Dispersion modelling: waste

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The text on this page is taken from an equivalent page of the IEHIAS-project.

As part of the EU-funded INTARESE project, which contributed to the development of this Toolbox, a case study was carried out to assess the health impacts of different waste management strategies in three study areas, in Italy, Slovenia and the UK.

In order to estimate exposures to airborne pollutants under the different management scenarios, dispersion modelling was carried out. Modelling was done for two pollutants (PM10 and NOx) arising from incinerators, landfills and waste transport.

Concentrations were modelled using the Atmospheric Dispersion Model System (ADMS-Urban), produced by [www.cerc.co.uk CERC]. This is a semi-Gaussian Lagrangian model. A key feature (compared to earlier models) is the incorporation of an up-to-date understanding of the atmospheric boundary layer, described in terms of the boundary layer depth and the Monin-Obukhov length, rather than by the Pasquill stability categories. Meteorological data requirements include temperature (°C), wind speed (m/s), wind direction (°), precipitation (mm), cloud cover (oktas), relative humidity (%), boundary layer height (m), and surface sensible heat flux (W/m2). Data are also required on the location and characteristics of the emission sources and receptors.

Incinerators and landfills

Figure 1: Example of atmospheric dispersion around an incinerator using ADMS-Urban

Incinerators and landfill sites were modelled as point sources (flares). Technical parameters required for this purpose included stack height (m), stack diameter (m), exit velocity (m/s), emission rate (m3/s), exit temperature (°C) and location of the stack.

For incinerators and landfill sites located in hilly terrain, the ADMS-Urban hill module was applied: this takes account of changes to dispersion patterns caused by the surrounding terrain. Postcode locations up to 10km away from the incinerators and landfill sites were specified as receptors.

Figure 1 shows typical annual mean NOx concentrations around an incinerator using hourly meteorological data.

Waste transport

Exposures from waste transport were modelled according to the following methodology:

Waste transport flow diagram.png

Details of the first two steps, route modelling and truck flows, are described elsewhere. They result in a detailed grid of traffic flows (and associated waste transported) across the study areas. The figure below illustrates a single grid cell, in which trucks serving 8 households on one road link converge with those serving 91 on another to give a total of waste from 99 households passing through the cell.

Figure 2: An example of NO2 emission (g/m2/s) from waste transport
Figure 3: A graphic representation of a kernel file
Figure 4: An example of modelled NO2 concentrations (ug/m3) from waste transport.
Figure 5: Modelled NO2 concentrations attributed to waste transport in Lazio under the baseline scenario

Traffic count example.png

Step 3 Estimating emissions

In step 3, emissions from the truck flows in each grid are estimated. This is done by computing:

E = Σa [(2*Ha * Wh / Vt) * La * Ft]


E = total annual emissions (grammes) from the gridcell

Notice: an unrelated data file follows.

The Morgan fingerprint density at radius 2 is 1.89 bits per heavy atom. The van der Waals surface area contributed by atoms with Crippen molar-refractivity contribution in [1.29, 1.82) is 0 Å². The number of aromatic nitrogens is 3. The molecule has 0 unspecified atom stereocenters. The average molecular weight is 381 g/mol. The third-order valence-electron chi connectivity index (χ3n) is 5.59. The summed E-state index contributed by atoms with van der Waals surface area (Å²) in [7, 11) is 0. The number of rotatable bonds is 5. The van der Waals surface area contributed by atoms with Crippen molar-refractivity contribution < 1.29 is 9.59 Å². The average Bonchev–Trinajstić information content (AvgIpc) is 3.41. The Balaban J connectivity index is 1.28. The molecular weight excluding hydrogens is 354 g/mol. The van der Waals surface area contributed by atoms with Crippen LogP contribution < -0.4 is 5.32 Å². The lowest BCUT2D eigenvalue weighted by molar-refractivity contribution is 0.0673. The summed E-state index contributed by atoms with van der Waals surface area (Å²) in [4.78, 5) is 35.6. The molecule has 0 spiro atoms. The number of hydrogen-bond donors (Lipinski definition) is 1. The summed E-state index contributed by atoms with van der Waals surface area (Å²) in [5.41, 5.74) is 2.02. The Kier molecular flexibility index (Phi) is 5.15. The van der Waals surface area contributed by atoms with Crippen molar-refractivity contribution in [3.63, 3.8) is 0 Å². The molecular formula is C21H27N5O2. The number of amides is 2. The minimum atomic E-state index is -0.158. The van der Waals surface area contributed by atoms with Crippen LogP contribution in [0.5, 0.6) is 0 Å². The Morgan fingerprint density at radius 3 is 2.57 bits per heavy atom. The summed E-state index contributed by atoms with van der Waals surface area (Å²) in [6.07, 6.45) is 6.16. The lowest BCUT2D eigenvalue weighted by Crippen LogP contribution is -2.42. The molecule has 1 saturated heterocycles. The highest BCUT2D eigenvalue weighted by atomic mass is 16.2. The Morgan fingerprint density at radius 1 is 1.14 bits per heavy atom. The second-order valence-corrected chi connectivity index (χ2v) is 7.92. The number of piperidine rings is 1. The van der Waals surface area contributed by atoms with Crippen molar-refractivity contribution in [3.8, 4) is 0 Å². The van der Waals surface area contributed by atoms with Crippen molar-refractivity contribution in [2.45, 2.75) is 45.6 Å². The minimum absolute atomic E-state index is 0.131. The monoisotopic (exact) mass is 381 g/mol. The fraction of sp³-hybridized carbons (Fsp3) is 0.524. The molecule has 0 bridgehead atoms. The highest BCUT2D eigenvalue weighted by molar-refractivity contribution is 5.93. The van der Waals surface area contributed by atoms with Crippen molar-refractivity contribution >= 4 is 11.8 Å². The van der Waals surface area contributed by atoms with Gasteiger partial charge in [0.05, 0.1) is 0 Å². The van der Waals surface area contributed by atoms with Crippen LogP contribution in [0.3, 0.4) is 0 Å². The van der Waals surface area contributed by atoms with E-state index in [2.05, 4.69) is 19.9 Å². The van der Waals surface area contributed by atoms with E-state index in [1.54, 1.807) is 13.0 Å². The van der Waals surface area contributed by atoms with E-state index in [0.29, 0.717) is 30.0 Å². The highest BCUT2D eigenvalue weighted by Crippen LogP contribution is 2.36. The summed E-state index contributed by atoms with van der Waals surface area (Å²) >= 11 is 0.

Ha is the number of households served by trucks passing along road segment a

Wh is the average amount of waste produced per household (tonnes/year)

Vt is the average capacity (tonnes) of a single truck

La is the length of road segment a (metres);

Ft is the emission factor (grammes/km) for an average truck

Note that the length is doubled to take account of the need for each truck to carry out a return trip.

The table below shows results for the example grid cell:

Number of households served (Ha) Average waste produced (Wh) Waste transported (a * b) Average truck capacity (Vt) Number of truck trips (c/d) NO2 emission factor (Ft) Unit NO2 emissions (e*f) Road segment length (La) Total NO2 emissions (g*h/1000)
a b c d e f g h i
8 1.45 11.6 8.0 2.9 5.636 16.4 80 1.31
91 1.45 132.3 8.0 33.1 5.636 186.4 10 1.86
99 1.45 143.9 8.0 36.0 5.636 202.8 10 2.03

An example of a modelled emission grid is shown in Figure 2.

Step 4: Estimating concentrations

In step 4, concentrations are modelled at the receptor locations. Modelling was done by applying a GIS-based moving-window approach, using the ArcGIS command Focalsum to convert the emissions into concentrations (see a detailed description in Vienneau et al, 2009). Focalsum uses a kernel file to represent the pattern of weights in the window around each target cell. Concentrations in the target cell (Cj) are calculated as:

Cj = Σ (Eg * Kg)


Eg is the modelled emissions from cell g

Kg is the weight applied to cell g in the kernel file

g represents all cells in the kernel file, centred on target cell j

Kernel files were created by modelling a 100 x 100m grid cell with a reference emission rate of 1 g/m2/s in ADMS-Urban. Figure 3 shows the kernel file, as a graph, with the cell with the highest concentration being the centre cell with the 1 g/m2/s emission rate. Focalsum moves this window across the emission grid, converting the cells in concentrations (see Figure 4). Figure 5 shows results of the analysis in the Lazio area, Italy, as part of the waste case study.


  • Vienneau, D., de Hoogh, K. and Briggs, D.J. 2009 A GIS-based method for modelling info air pollution exposures across Europe. Science of the Total Environment408, 255-266.

See also

Integrated Environmental Health Impact Assessment System
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